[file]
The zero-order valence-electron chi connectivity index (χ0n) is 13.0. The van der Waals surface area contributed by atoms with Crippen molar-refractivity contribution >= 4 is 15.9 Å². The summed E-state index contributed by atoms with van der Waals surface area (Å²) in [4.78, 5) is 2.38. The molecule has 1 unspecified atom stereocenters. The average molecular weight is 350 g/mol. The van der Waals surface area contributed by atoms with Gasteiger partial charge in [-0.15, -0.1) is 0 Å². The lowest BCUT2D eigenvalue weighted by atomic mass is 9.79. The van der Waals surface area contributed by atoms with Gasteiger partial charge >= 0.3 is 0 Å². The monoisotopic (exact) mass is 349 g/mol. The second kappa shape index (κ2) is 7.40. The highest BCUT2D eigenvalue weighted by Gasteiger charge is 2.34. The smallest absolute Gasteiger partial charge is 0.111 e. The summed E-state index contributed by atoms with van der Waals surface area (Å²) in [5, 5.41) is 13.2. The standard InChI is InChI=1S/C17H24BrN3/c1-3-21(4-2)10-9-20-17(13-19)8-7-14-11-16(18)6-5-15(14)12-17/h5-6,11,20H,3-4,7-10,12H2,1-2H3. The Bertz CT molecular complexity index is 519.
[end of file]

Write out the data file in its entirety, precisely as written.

The zero-order valence-electron chi connectivity index (χ0n) is 13.0. The van der Waals surface area contributed by atoms with Crippen molar-refractivity contribution >= 4 is 15.9 Å². The summed E-state index contributed by atoms with van der Waals surface area (Å²) in [4.78, 5) is 2.38. The molecule has 1 unspecified atom stereocenters. The average molecular weight is 350 g/mol. The van der Waals surface area contributed by atoms with Gasteiger partial charge in [-0.15, -0.1) is 0 Å². The lowest BCUT2D eigenvalue weighted by atomic mass is 9.79. The van der Waals surface area contributed by atoms with Gasteiger partial charge >= 0.3 is 0 Å². The monoisotopic (exact) mass is 349 g/mol. The second kappa shape index (κ2) is 7.40. The highest BCUT2D eigenvalue weighted by Gasteiger charge is 2.34. The smallest absolute Gasteiger partial charge is 0.111 e. The summed E-state index contributed by atoms with van der Waals surface area (Å²) in [5, 5.41) is 13.2. The standard InChI is InChI=1S/C17H24BrN3/c1-3-21(4-2)10-9-20-17(13-19)8-7-14-11-16(18)6-5-15(14)12-17/h5-6,11,20H,3-4,7-10,12H2,1-2H3. The Bertz CT molecular complexity index is 519.